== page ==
In another trial, people who ate a poultry-rich, high-protein diet lost body fat:
Biological Trace Element Research 2011: Frequent consumption of selenium-enriched chicken meat by adults causes weight loss and maintains their antioxidant status [randomized trial; moderate evidence]
In a small trial, young men who ate fish or beef at lunch reported feeling full and satisfied. In addition, those who ate the fish-based meal ended up eating less at dinner:
European Journal of Clinical Nutrition 2006: A comparison of effects of fish and beef protein on satiety in normal weight men [randomized trial; moderate evidence]
In a trial of 324 people, men who ate either lean or fatty fish as part of a weight loss diet lost an average of 2.2 pounds (1 kilo) more in four weeks than men who ate less seafood. However, in this study, women lost the same amount of weight regardless of their seafood intake:
International Journal of Obesity 2007: Randomized trial of weight-loss-diets for young adults varying in fish and fish oil content [moderate evidence]
In trials, people have reported less hunger and greater fullness after meals containing eggs compared to meals without eggs:
Nutrients 2017: Consuming two eggs per day, as compared to an oatmeal breakfast, decreases plasma ghrelin while maintaining the LDL/HDL ratio [randomized trial; moderate evidence]
The American Journal of Clinical Nutrition 2015: The effect of a high-egg diet on cardiovascular risk factors in people with type 2 diabetes: the Diabetes and Egg (DIABEGG) study-a 3-mo randomized controlled trial [moderate evidence]
International Journal of Food Sciences and Nutrition 2011: The effects of consuming eggs for lunch on satiety and subsequent food intake [randomized trial; moderate evidence]
The Journal of Nutrition 2011: Increased consumption of dairy foods and protein during diet- and exercise-induced weight loss promotes fat mass loss and lean mass gain in overweight and obese premenopausal women [randomized trial; moderate evidence]
The following study received funding from the dairy industry:
Obesity Research 2004: Calcium and dairy acceleration of weight and fat loss during energy restriction in obese adults [randomized trial; moderate evidence]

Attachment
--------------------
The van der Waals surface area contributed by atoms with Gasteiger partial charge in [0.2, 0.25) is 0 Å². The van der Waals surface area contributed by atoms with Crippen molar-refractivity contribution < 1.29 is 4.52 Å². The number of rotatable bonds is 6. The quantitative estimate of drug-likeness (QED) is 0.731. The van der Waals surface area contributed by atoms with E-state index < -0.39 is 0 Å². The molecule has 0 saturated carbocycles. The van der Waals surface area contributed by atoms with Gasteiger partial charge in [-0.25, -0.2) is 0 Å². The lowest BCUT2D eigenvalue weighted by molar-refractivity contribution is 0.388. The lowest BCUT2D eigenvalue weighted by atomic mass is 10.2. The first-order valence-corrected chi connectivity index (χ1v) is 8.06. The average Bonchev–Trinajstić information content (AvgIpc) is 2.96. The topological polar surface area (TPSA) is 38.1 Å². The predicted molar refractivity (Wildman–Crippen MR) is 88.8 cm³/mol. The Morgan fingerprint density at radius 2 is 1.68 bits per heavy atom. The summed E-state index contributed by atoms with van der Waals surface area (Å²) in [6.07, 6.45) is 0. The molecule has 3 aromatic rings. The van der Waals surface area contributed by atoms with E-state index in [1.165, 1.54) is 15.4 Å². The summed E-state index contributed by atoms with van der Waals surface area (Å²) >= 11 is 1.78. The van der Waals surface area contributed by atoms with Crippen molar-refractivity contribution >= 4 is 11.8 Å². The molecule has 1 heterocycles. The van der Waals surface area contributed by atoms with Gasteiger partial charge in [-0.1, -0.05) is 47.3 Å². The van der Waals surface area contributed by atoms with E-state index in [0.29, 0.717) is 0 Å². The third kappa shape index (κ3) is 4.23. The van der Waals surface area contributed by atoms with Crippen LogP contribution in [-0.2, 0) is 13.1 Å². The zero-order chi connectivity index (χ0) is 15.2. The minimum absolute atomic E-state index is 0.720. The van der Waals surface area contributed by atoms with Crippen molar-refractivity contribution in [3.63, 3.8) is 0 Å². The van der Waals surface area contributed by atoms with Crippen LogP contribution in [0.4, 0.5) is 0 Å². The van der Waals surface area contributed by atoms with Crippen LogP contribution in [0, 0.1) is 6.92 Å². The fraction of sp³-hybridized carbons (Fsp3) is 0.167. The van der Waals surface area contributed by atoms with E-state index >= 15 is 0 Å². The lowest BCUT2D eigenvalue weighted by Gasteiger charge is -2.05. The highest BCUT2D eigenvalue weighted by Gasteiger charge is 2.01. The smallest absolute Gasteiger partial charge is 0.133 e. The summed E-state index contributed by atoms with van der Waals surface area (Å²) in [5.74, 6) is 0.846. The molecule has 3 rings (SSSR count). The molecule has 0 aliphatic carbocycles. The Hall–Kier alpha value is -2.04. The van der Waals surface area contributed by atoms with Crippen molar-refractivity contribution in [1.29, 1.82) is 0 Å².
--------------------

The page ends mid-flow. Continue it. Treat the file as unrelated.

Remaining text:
One review of 21 trials found that people who included beans, lentils, and other legumes in their diet lost a small amount of weight without deliberately restricting calories:
The American Journal of Clinical Nutrition 2014: Effects of dietary pulse consumption on body weight: a systematic review and meta-analysis of randomized controlled trials [strong evidence]
Other studies have shown weight loss benefits in overweight people who included soy in their diets:
Nutrients 2019: Soy products ameliorate obesity-related anthropometric indicators in overweight or obese Asian and non-menopausal women: a meta-analysis of randomized controlled trials [strong evidence]
The American Journal of Clinical Nutrition 2014: Appetite control and biomarkers of satiety with vegetarian (soy) and meat-based high-protein diets for weight loss in obese men: a randomized crossover trial [moderate evidence]
With the exception of soy, plant foods are low in one or more of the 9 essential amino acids your body needs. Consuming different plant proteins over the course of a day can help you meet your essential amino acid requirements:
Nutrition Reviews 2019: Maximizing the intersection of human health and the health of the environment with regard to the amount and type of protein produced and consumed in the United States [review article; ungraded]
Journal of the Academy of Nutrition and Dietetics 2016: Position of the Academy of Nutrition and Dietetics: vegetarian diets [position statement; ungraded]
The American Journal of Clinical Nutrition 1994: Plant proteins in relation to human protein and amino acid nutrition [review article; ungraded]
According to a review of randomized trials, people who carry excess weight often end up consuming more calories when they eat nuts:
Critical Reviews in Food Science and Nutrition 2018: Effect of nuts on energy intake, hunger, and fullness, a systematic review and meta-analysis of randomized clinical trials [strong evidence]
Drinking alcoholic beverages can slow down weight loss because your body burns alcohol before it burns carbs, protein, and fat — including body fat:
The Journal of Clinical Investigation 1988: Ethanol causes acute inhibition of carbohydrate, fat, and protein oxidation and insulin resistance [randomized trial; moderate evidence]
The American Journal of Clinical Nutrition 1999: De novo lipogenesis, lipid kinetics, and whole-body lipid balances in humans after acute alcohol consumption [non-randomized trial; weak evidence]
British Journal of Nutrition 2019: The effect of alcohol consumption on food energy intake: a systematic review and meta-analysis [strong evidence]
Health Psychology 2016: Alcohol’s acute effect on food intake is mediated by inhibitory control impairments [randomized trial; moderate evidence]
Research suggests that these sweeteners partially activate the “food reward” pathway responsible for cravings:
The Yale Journal of Biology and Medicine 2010: Gain weight by “going diet?” Artificial sweeteners and the neurobiology of sugar cravings [overview article; ungraded evidence]
PLoS One 2015: Which foods may be addictive? The roles of processing, fat content, and glycemic load [non-randomized trial; weak evidence]
Public Health Nutrition 2019: Ultra-processed foods: what they are and how to identify them [review article; ungraded]
Advances in Pharmacological Sciences 2016: The influence of palatable diets in reward system activation: a mini review [review article; ungraded]
Journal of the American Dietetic Association 2009: Effects of food form and timing of ingestion on appetite and energy intake in lean young adults and in young adults with obesity [randomized controlled trial; moderate evidence]
International Journal of Obesity and Related Metabolic Disorders 2000: Liquid versus solid carbohydrate: effects on food intake and body weight [crossover trial; moderate evidence]